Five Things We Learned About The Ravens

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November 09, 2009|By KEVIN VAN VALKENBURG

1. It's time to admit it: This team lacks discipline. : For the most part, players are to blame for penalties, but when it becomes a recurring problem, week after week, it's time to start asking whether the coaching staff made some mistakes in training camp this year by forgetting fundamentals. Holding calls, pass-interference calls, roughing-the-passer calls - it's all adding up. And this team doesn't have a margin for error anymore.

At some point, blaming the referees is counterproductive. Let the fans buy into conspiracy theories, but the players and coaches need to look in the mirror. There might have been some bad calls against New England, but crying about it seems to have backfired.

Most of the flags thrown Sunday were deserved. Fabian Washington can't run down the field holding hands with Chad Ochocinco. Jared Gaither needs to let go of a pass rusher if he has his hands under his shoulder pads and Joe Flacco starts scrambling. Lardarius Webb can't be bumping guys in the back when he's blocking on punt returns. The question now becomes: Can you make a team more disciplined in a short time span? Doubtful. Those things happen during training camp.

2. This game was a painful reminder that Joe Flacco is a second-year quarterback. : Yes, he didn't have much of a pocket to step up into. And yes, he was hurt by a couple of early drops, including one by Derrick Mason, who let the ball bounce off his face mask after bragging earlier in the week that no one could cover him one-on-one.

But Flacco was inaccurate and indecisive, and his body language didn't help pick up the rest of the team when it was struggling. He's going to be a great quarterback in this league. Some weeks, he already is. But the fact that he has a subdued personality most of the time doesn't mean he can be a passive leader. This is going to be his team for the next decade. He needs to understand that and take control out there.

It's easy to psychoanalyze from your couch, but he did not seem engaged the way he was against Denver. His throws were short and didn't have their usual zip. The switch to the no-huddle was a good one, but it came too late. Flacco seems to embrace the quick reads and enjoy the responsibility. If the Ravens are going to continue to lose interest in running the ball, then perhaps they need to start running a Saints-esque offense.

3. Steve Hauschka is now trapped inside his own head. : That's two kicks now he's hooked under pressure from the left hash mark. Ultimately, it probably wouldn't have made a difference, especially when you consider how poorly the Ravens' final offensive drive went, but maybe those three points change the way the Bengals feel on their next offensive drive.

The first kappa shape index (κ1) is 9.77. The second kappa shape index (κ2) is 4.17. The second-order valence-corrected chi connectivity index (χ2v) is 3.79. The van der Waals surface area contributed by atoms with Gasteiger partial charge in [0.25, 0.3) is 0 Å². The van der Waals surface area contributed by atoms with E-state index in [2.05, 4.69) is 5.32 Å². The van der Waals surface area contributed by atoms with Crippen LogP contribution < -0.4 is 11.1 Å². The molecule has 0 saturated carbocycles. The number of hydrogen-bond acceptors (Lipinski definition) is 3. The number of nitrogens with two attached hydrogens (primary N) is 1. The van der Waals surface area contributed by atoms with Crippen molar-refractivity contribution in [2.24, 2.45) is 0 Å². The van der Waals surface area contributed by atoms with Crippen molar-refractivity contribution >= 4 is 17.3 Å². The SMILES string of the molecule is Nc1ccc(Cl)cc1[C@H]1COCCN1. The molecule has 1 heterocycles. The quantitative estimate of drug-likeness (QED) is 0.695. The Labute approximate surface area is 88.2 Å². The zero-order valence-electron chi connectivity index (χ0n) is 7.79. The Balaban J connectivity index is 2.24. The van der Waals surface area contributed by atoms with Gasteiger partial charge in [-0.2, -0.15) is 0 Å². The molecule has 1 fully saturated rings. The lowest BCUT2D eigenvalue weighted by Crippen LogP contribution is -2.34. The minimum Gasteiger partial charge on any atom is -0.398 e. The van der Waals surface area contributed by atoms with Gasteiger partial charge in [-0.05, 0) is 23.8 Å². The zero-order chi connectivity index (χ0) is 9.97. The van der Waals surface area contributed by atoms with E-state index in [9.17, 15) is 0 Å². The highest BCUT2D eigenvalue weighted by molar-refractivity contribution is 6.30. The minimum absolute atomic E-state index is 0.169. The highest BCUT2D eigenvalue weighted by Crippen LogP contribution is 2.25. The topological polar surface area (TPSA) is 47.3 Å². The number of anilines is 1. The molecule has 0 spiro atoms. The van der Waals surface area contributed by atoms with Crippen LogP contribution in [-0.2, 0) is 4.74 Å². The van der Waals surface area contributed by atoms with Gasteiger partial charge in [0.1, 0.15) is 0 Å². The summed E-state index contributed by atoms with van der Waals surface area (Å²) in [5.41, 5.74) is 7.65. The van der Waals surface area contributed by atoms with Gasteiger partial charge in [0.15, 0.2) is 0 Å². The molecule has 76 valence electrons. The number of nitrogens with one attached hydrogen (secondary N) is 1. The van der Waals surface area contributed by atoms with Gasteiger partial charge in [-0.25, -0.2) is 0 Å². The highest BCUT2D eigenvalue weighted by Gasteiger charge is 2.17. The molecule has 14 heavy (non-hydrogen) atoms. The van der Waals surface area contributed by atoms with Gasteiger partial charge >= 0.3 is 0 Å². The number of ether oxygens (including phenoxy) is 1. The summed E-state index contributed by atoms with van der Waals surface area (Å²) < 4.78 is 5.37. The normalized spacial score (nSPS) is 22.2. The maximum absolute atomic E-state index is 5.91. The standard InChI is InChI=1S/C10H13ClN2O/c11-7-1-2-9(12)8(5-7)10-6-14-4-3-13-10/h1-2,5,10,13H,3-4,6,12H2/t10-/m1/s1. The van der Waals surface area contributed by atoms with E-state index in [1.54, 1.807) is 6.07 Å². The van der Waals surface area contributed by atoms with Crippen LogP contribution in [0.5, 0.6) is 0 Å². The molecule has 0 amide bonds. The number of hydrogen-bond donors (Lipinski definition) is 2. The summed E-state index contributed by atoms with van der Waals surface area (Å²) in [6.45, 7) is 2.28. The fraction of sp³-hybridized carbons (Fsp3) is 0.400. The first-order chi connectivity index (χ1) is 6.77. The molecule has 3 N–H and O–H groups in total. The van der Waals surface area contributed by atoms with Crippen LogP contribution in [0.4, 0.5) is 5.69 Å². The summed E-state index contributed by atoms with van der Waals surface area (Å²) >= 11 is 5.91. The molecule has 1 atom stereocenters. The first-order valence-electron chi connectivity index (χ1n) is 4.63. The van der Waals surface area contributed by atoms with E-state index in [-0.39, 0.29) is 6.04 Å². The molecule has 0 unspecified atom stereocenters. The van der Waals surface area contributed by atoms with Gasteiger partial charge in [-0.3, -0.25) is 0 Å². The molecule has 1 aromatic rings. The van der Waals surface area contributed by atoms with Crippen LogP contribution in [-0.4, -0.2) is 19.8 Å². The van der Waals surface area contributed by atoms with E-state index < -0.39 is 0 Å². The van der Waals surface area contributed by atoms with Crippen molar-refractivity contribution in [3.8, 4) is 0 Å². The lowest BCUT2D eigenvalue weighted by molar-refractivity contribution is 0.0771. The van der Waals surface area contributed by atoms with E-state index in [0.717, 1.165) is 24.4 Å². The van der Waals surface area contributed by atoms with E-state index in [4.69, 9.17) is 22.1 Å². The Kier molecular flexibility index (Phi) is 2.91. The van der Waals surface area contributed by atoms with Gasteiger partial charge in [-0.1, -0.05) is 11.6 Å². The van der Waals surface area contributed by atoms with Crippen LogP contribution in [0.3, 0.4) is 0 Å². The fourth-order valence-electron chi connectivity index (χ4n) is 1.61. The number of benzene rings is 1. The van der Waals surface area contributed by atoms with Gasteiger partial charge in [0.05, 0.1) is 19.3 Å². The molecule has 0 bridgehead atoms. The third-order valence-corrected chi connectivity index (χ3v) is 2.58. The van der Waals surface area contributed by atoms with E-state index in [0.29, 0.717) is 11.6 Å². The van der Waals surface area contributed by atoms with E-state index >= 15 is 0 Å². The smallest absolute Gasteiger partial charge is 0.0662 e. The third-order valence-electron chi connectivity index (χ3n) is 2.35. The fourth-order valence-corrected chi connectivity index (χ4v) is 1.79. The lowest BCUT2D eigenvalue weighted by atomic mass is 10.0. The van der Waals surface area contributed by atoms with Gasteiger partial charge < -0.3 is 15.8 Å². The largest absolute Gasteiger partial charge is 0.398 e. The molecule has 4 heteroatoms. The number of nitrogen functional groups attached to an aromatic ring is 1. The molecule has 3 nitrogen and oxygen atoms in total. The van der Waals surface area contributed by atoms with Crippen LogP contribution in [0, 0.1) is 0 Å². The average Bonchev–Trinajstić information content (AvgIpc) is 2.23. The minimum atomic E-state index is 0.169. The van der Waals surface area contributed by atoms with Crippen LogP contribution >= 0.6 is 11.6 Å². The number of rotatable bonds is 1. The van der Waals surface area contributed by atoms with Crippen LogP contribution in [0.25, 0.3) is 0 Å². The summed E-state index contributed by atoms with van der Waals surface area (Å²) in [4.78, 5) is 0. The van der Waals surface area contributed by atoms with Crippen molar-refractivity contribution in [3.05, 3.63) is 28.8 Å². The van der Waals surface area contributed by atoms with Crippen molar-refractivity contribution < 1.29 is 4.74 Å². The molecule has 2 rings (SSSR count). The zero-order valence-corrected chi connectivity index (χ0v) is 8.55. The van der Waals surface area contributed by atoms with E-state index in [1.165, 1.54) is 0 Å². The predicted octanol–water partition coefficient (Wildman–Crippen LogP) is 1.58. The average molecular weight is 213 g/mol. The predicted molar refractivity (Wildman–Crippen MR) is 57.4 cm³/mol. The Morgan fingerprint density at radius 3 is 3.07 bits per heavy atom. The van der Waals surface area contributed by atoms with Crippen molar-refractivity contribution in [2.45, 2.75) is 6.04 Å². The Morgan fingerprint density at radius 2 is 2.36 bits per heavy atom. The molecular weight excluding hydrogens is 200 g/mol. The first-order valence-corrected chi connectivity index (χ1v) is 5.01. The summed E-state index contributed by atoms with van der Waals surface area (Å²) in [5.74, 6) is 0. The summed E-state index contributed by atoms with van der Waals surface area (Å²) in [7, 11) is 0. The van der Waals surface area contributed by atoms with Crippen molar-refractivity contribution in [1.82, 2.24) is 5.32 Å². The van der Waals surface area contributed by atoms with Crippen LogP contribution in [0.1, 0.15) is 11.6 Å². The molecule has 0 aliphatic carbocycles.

Maybe they get tight and maybe the Ravens do tie the game with a late touchdown. But that's also conjecture. What isn't conjecture is that Hauschka was handed the job this year because the Ravens thought the difference between him and Matt Stover wasn't big enough to justify the extra roster spot they needed to keep Stover. And all that pressure is now crashing down on Hauschka's head.

He can still be a good kicker in this league, even if he does look like he could pass for a member of NSYNC, but he has to make the next big kick he attempts. If he doesn't, it's time to look for alternatives. Because three misses in the clutch isn't something you recover from, especially since he'll be looking across the sideline at Stover in a few weeks, which will only mess with his head more.

4. Lardarius Webb deserves a shot to start. : It no longer matters if he doesn't know the defense as well as Fabian Washington or Chris Carr. Webb was physical and aggressive Sunday after he replaced Washington, who was injured. Webb tackles better than either Ed Reed or Dawan Landry now.

Sometimes coaches hear the fans whining about how this player should be playing instead of that one, and they laugh with good reason. No one sees what goes on in practice, and usually the guy on the bench is on the bench for a reason. This isn't one of those times, and this game proves it.

Webb absolutely cannot be worse than Washington, Carr and Frank Walker at this point. And he showed against the Bengals he has the potential to be a lot better. Domonique Foxworth has actually been fine on the other side. Put Webb on the opposite side and see what happens. At this point, it's hard to believe his confidence is going to be irreparably harmed if he gets beat a few times. And he'll probably make a few plays, too, which might just boost his confidence.

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